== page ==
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FEDERAL HOME LOAN BANK OF CHICAGO v. BANC OF AMERICA FUNDING CORPORATION


November 29, 2010

FEDERAL HOME LOAN BANK OF CHICAGO, PLAINTIFF,
v.
BANC OF AMERICA FUNDING CORPORATION, ET AL., DEFENDANTS.

The opinion of the court was delivered by: Milton I. Shadur Senior United States District Judge

MEMORANDUM ORDER

This action, newly removed to this District Court from the Circuit Court of Cook County, has been assigned at random to this Court's calendar. As always, this Court has conducted a prompt threshold examination to confirm the existence or non-existence of federal jurisdiction (see, e.g., Wis. Knife Works v. Nat'l Metal Crafters, 781 F.2d 1280, 1282 (7th Cir. 1986) and Cook v. Winfrey, 141 F. 3rd 322, 325 (7th Cir. 1998)). Although that appears to pose no problem,*fn1 the sheer bulk of the removal papers (first the 20-page Notice of Removal ("Notice"), together with another 19 pages of printed signatures of the numerous counsel for the removing defendants, next the over-400-page Ex. A to the Notice, comprising the summonses evidencing service on the over 50 defendants, and then a 575-paragraph, nearly 250-page Complaint*fn2 with nearly 200 pages of Appendices) has raised a different red flag -- hence the issuance of this sua sponte memorandum order.

Plaintiff Federal Home Loan Bank of Chicago ("Bank") has targeted over 50 defendants for their allegedly similar conduct in connection with more than $3.3 billion in Private Label Mortgage Backed Securities that it purchased (Complaint ¶3). As Notice ¶4 shorthands the Complaint: In the complaint, plaintiff alleges that it purchased 34 different mortgage-backed securities ("MBS") issued or underwritten in 29 separate offerings by 53 different named defendants. The complaint also purports to name 50 unidentified "John Doe" defendants. Plaintiff alleges that the offering documents relating to the MBS offerings at issue in this Action contained untrue or misleading statements concerning the loans underlying each separate MBS offering.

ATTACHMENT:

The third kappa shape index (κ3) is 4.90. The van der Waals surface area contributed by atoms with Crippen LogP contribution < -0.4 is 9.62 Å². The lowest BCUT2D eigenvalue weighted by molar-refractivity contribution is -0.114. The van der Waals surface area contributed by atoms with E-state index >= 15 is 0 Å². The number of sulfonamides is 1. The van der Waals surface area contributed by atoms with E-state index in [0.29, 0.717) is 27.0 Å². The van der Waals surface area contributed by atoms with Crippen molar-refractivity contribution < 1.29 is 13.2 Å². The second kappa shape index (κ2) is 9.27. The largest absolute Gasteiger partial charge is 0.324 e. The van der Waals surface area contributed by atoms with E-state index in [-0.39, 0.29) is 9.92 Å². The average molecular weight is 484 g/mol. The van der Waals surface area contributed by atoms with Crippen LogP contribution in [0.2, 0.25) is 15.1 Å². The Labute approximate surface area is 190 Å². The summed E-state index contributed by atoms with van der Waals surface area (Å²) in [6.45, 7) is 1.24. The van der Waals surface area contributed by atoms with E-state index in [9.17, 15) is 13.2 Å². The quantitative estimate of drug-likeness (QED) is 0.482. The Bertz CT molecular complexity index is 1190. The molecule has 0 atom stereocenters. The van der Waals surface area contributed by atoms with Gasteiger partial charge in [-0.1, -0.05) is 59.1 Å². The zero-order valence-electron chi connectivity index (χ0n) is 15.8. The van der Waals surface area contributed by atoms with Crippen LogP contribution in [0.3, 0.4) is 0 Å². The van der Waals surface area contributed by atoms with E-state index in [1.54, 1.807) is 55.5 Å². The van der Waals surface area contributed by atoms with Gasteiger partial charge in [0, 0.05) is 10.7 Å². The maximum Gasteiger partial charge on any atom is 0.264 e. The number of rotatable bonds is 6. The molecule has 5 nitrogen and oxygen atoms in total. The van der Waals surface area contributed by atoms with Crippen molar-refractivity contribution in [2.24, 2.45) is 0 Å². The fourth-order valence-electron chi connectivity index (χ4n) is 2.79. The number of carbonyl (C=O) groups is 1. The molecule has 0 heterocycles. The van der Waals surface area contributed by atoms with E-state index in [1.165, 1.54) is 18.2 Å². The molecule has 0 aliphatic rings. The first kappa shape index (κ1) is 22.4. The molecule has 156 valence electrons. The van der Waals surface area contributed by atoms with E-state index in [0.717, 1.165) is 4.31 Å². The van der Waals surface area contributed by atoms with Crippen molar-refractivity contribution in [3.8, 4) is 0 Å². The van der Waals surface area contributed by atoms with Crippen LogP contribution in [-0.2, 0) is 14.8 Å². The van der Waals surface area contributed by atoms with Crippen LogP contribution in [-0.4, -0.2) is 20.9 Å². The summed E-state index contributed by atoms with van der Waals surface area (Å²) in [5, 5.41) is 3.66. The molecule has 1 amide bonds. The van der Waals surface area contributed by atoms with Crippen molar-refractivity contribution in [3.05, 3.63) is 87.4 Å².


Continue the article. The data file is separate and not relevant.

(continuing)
In this Court's view that claimed similarity of conduct, which assertedly victimized not only Bank but also untold numbers of mortgage borrowers, does not qualify under the standard established for permissive joinder of defendants under Rule 20(a)(2)(A), which allows such joinder if: any right to relief is asserted against them jointly, severally, or in the alternative with respect to or arising out of the same transaction, occurrence, or series of transactions or occurrences.

In that regard, see the discussion in 4 Moore's Federal Practice § 20.02[1][a](3d ed. 2010).

If Bank is to proceed in this federal court, it must do so through multiple law suits, not by agglomerating its numerous separate claims in a single unwieldy Complaint.*fn3 This Court has just received a notice of motion by defense counsel, scheduled for presentment tomorrow, November 30. At that time the parties should come prepared to discuss the logistics of proceeding with the litigation. Meanwhile this Court reserves all of its options in connection with the handling of the matter (or, more accurately, matters).

Milton I. Shadur Senior United States District Judge Date: November 29, 2010


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